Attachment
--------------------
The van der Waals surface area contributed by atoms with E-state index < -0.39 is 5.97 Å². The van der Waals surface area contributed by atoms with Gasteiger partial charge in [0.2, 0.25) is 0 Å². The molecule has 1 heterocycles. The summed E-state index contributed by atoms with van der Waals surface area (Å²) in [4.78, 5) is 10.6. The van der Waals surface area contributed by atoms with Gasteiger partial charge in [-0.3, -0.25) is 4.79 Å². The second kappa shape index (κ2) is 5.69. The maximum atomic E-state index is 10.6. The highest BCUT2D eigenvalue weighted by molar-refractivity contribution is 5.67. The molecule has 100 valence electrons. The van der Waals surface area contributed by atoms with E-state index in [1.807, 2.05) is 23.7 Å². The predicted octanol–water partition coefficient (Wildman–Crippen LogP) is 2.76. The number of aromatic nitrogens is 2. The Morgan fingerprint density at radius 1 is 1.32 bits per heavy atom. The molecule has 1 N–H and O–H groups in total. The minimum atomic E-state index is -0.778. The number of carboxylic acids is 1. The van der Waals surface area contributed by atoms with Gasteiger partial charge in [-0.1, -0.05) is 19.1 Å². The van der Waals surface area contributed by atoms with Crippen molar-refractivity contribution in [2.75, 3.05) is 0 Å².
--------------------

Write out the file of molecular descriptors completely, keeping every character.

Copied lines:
The van der Waals surface area contributed by atoms with E-state index < -0.39 is 5.97 Å². The van der Waals surface area contributed by atoms with Gasteiger partial charge in [0.2, 0.25) is 0 Å². The molecule has 1 heterocycles. The summed E-state index contributed by atoms with van der Waals surface area (Å²) in [4.78, 5) is 10.6. The van der Waals surface area contributed by atoms with Gasteiger partial charge in [-0.3, -0.25) is 4.79 Å². The second kappa shape index (κ2) is 5.69. The maximum atomic E-state index is 10.6. The highest BCUT2D eigenvalue weighted by molar-refractivity contribution is 5.67. The molecule has 100 valence electrons. The van der Waals surface area contributed by atoms with E-state index in [1.807, 2.05) is 23.7 Å². The predicted octanol–water partition coefficient (Wildman–Crippen LogP) is 2.76. The number of aromatic nitrogens is 2. The Morgan fingerprint density at radius 1 is 1.32 bits per heavy atom. The molecule has 1 N–H and O–H groups in total. The minimum atomic E-state index is -0.778. The number of carboxylic acids is 1. The van der Waals surface area contributed by atoms with Gasteiger partial charge in [-0.1, -0.05) is 19.1 Å². The van der Waals surface area contributed by atoms with Crippen molar-refractivity contribution in [2.75, 3.05) is 0 Å².